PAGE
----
Posts Tagged "rotator cuff tear"

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Don’t Look For Halladay Again This Season

images-13At the press conference held to announce Halladay’s impending surgery, it was stressed that the 35 year-old Phillies pitcher will take whatever steps are necessary both pre and post operatively and won’t rush back to the field. However, it was also said that he might still be able to play this season. Don’t count on it. The odds are not in his favor.

Injured Players Continue To Return Prematurely

bautistaIt’s no surprise that many athletes suffer setbacks from returning to competition too soon after suffering injuries. The healing process can only be prodded so much, and the demands that sports place on healing structures can readily create overuse and breakdown. And then there is the inherent risk of traumatic injury.

Of the many current injuries in MLB, a number of them might have been avoided with a slower progression back to the field. Others appear to be exacerbations waiting to happen.

Ben Roethlisberger’s Partial Rotator Cuff Tear

543px-Ben_Roethlisberger_Steelers_croppedTook a look at the current NFL injury report and had to mention that (including a few due to suspensions) it is 80 men deep – as of August 1st!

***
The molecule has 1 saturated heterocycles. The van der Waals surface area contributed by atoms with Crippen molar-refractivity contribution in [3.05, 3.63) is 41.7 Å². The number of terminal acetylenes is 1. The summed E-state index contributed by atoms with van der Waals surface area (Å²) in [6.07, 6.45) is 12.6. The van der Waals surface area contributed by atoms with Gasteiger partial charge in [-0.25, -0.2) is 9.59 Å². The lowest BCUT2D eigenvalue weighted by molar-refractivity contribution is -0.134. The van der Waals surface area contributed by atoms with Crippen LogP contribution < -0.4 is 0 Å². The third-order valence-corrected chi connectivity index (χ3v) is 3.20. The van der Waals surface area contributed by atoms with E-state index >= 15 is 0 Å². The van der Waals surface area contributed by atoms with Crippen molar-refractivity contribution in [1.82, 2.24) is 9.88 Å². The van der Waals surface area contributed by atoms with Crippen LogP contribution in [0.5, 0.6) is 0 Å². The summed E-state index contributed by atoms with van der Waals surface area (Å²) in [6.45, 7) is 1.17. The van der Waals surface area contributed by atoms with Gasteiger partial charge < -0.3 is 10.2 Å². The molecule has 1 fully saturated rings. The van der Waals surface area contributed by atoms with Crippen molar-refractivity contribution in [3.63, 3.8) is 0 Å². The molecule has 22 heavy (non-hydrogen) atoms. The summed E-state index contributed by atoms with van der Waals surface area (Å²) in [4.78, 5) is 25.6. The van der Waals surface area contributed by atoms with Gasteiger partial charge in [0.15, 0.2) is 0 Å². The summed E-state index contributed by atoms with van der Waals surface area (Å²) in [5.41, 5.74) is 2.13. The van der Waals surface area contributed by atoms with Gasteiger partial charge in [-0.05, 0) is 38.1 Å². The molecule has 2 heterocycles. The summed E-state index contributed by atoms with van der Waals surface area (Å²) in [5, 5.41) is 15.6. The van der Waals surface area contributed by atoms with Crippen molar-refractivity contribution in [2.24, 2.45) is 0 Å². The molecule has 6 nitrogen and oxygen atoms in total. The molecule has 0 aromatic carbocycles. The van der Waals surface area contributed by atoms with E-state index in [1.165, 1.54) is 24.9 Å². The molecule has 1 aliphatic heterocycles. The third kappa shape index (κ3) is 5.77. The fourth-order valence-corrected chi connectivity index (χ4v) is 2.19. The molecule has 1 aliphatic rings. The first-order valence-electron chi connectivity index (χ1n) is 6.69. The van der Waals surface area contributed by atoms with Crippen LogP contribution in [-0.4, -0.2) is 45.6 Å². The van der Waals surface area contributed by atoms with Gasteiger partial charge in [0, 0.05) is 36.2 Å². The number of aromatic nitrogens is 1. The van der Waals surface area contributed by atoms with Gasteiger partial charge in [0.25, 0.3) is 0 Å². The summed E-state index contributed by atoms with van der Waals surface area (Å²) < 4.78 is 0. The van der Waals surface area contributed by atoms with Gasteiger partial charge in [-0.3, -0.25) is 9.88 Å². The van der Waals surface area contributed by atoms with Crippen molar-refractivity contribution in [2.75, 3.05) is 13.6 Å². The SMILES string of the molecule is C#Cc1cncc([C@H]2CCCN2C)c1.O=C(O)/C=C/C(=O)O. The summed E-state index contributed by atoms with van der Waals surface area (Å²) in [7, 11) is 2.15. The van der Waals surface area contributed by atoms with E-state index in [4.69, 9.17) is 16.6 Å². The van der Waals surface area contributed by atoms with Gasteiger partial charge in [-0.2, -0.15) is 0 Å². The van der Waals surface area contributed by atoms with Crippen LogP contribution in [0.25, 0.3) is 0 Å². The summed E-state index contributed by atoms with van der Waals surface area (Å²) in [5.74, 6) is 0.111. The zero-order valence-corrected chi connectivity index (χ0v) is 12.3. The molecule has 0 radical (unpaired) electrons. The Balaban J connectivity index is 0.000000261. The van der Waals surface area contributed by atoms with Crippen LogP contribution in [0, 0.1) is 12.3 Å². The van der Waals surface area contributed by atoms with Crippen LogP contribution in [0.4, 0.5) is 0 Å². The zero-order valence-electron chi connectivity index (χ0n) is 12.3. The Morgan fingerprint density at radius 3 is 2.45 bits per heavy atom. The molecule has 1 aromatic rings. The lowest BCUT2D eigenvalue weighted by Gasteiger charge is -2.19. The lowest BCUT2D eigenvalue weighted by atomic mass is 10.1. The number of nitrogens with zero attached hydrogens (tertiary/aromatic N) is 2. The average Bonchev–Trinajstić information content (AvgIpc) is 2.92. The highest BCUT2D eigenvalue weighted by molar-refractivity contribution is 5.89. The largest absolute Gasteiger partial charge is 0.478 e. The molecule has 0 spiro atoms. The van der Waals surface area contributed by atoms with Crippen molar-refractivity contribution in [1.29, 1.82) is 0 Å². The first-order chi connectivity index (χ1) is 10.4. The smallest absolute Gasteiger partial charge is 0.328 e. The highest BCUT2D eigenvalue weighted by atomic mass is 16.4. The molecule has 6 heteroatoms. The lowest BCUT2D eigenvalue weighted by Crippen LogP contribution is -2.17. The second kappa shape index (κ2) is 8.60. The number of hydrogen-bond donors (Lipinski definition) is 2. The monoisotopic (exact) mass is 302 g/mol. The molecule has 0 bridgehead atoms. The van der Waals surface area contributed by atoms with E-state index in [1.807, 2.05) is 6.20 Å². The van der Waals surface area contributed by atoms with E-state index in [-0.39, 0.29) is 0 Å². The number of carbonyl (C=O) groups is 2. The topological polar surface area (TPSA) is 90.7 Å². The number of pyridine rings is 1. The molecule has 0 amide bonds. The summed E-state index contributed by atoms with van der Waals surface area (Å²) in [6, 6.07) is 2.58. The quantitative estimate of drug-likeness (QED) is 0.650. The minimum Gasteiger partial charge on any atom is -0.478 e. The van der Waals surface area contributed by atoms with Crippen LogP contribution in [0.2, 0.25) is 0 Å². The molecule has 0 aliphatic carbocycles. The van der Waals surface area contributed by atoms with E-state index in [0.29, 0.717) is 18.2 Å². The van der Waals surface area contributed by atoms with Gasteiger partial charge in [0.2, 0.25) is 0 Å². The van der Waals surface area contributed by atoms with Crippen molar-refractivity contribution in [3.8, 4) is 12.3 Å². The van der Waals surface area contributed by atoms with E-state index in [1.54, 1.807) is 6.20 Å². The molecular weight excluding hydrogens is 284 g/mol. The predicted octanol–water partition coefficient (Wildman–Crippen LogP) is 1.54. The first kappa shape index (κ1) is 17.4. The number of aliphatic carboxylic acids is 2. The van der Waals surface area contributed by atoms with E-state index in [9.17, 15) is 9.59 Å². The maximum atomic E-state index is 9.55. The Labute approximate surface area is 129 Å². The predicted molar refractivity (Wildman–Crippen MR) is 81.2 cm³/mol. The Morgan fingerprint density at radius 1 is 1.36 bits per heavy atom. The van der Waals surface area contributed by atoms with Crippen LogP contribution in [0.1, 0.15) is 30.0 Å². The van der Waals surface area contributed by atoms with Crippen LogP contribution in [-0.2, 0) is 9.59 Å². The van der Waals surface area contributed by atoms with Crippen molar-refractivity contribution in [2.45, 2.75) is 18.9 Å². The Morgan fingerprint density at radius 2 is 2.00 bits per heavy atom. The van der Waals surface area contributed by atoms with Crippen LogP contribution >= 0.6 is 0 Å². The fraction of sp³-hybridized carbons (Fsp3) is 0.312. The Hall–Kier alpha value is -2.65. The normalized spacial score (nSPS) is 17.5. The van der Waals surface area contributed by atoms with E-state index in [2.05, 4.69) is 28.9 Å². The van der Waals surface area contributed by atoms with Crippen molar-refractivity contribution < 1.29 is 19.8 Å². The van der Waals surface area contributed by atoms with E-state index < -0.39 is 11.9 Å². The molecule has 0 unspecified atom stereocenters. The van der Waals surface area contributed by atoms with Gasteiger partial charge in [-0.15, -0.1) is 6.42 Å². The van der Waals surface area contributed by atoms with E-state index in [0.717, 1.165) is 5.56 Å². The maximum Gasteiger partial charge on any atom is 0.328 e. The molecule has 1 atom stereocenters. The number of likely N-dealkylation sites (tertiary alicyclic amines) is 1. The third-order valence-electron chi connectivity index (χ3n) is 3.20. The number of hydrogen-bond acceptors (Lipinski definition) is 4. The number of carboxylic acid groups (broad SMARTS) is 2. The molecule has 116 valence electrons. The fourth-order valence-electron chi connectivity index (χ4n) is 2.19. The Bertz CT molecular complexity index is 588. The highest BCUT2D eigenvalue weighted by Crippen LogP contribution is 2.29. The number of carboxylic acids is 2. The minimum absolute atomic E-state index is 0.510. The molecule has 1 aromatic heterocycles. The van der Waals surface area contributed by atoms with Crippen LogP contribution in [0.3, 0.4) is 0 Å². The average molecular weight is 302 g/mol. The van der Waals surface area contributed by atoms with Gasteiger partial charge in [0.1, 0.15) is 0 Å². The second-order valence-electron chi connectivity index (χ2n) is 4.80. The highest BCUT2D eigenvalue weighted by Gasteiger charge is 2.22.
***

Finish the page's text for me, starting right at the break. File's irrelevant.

Not on the list is Steelers’ quarterback, Ben Roethlesberger, who yesterday just happened to mention that he has been playing with some shoulder pain due to a partial rotator cuff tear since sustaining the injury in a loss to Baltimore on November 6th, 2011. As with many of his prior injuries, Roethlisberger evidently has no intention of sitting this one out and is simply limiting his throwing in practice. I saw no mention of any medical treatment in the media. Though he reportedly laughed off the possibility of the tear worsening, that outcome wouldn’t be shocking.

On The Cuff

Rotator_cuffWhat is the Rotator Cuff?

Four muscles that originate on the shoulder blade (scapula) all essentially converge into a common tendon to attach at the front, top and back of the head of the humerus (the bone of the upper arm). Collectively, they constitute the rotator cuff. You may recall that tendons connect muscle to bone. Those of the rotator cuff are no different.

The muscles that contribute to this tendon are responsible for different actions.